Does Reg BI really hold brokers to a higher standard than investment advisers?

The question is how much mitigation and elimination of conflicts — versus disclosure — will really happen at firms and be required by the SEC

Jun 14, 2019 @ 11:24 am

By Knut Rostad

Reg BI rolled-out with bravado and fanfare on June 5. The SEC chairman spearheaded a two-hour presentation on two rules and two interpretations aimed at bringing "the legal requirements and mandated disclosures in line with reasonable investor expectations."

In an open meeting, the chairman outlined the hurdles overcome — including interested parties "strident and divergent views" — to get to today. He applauded the expertise, experience and hard work of SEC staff, and cited dozens by name. The celebratory feeling of the staff was palatable, deserving of the achievement the chairman credited them with. Very nice, indeed.

John Taft is vice chairman of Baird and former chairman of the Securities Industry and Financial Markets Association. He's the architect of SIFMA's July 2011 blueprint for a best interest standard and lead the lobby group through the development of the Dodd-Frank legislation. Mr. Taft is a good sparring partner. We've taken opposing views on conduct standards since 2009, when our group said SIFMA's standard fell short of an authentic fiduciary standard. SIFMA publically disagreed with our comment.

Mr. Taft is a veteran advocate for broker-dealers, arguably the most experienced B-D executive advocate in the country today, and so his opinions matter greatly in the B-D community.

His InvestmentNews piece on Reg BI makes a pretty big claim: that brokers are held to a higher standard than investment advisers because "disclosure of a financial conflict alone is not considered adequate under the rule."

Mr. Taft wrote: "Under Reg BI, broker-dealers must mitigate and in certain cases eliminate financial conflicts of interest. Disclosure of a financial conflict alone is not considered adequate under the rule …. This is truly a best-interest standard with real teeth."

Mr. Taft says conflict mitigation is required by the rule. Yet, the rule and release reveal a different picture. It's that policies to identify if conflicts merit mitigation are required. Yet, actual mitigation is only called for if, and only if, the B-D itself finds it is so.

The rule requires "written policies and procedures reasonably designed to … identify and mitigate any conflicts of interest associated with such recommendations that create an incentive" to place the interest of the broker ahead of the interest of the customer.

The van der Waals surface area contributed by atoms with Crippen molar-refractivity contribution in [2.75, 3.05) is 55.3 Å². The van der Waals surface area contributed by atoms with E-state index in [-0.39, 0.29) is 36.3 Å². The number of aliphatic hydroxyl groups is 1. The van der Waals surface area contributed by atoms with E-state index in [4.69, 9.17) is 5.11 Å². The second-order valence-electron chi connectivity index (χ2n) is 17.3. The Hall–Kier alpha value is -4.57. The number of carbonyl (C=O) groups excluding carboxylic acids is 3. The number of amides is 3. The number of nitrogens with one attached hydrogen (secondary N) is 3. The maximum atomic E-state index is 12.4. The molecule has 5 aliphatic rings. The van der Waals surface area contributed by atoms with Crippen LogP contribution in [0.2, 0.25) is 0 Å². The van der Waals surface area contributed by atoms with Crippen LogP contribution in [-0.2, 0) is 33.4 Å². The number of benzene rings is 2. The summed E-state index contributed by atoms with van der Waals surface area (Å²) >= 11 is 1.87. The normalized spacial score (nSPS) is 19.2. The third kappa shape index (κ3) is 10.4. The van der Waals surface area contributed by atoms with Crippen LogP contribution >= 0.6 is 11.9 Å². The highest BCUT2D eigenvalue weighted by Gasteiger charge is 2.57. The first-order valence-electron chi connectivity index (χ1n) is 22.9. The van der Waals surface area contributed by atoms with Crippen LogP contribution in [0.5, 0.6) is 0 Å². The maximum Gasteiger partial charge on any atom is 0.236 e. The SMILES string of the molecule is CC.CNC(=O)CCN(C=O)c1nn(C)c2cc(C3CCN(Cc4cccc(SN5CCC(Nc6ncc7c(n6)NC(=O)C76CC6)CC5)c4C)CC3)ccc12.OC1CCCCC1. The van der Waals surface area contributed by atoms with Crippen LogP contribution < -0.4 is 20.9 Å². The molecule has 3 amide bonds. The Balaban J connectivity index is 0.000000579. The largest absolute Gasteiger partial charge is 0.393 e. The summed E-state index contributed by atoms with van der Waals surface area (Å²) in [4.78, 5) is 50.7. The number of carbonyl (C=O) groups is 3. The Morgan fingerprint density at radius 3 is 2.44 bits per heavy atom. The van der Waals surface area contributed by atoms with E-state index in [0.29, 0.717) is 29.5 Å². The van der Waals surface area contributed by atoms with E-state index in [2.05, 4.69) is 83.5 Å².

Yet, the Reg BI release leaves a B-D great discretion over whether mitigation is necessary. First, the B-D can write and choose its own policies. Second, a B-D can choose what these policies mean and determine if an "incentive" puts the interest of the broker or firm ahead of the customer. Third, a B-D can then choose the mitigation measure, if required. This means, on a practical basis, that B-Ds can self-regulate.

This regime of self-regulation raises questions. One question should be how often will a B-D voluntarily finger its own incentives as requiring mitigation under Reg BI — while also having argued the same incentives are good for customers under Financial Industry Regulatory Authority Inc. rules that say recommendations must be consistent with a 'best interest' standard.

Mr. Taft made a mistake. He said brokers must mitigate financial conflicts and as a result concluded brokers are held to a higher standard than advisers. Mr. Taft is wrong, but should get some slack for his misstatements because it appears he reasonably believed the SEC. He believed the SEC to mean mitigation is required when the SEC says, as it does in its fact sheet, that the standard of conduct "cannot be satisfied through disclosure alone."

In these rules and interpretations, the SEC seeks to elevate, enhance and clarify broker-dealer and investment adviser obligations. This public case raises the question if further clarification as to the mitigation obligation may be forthcoming. We'll see.

Knut A. Rostad is co-founder and president of the Institute for the Fiduciary Standard, a nonprofit that advances the fiduciary standard through research, education and advocacy.


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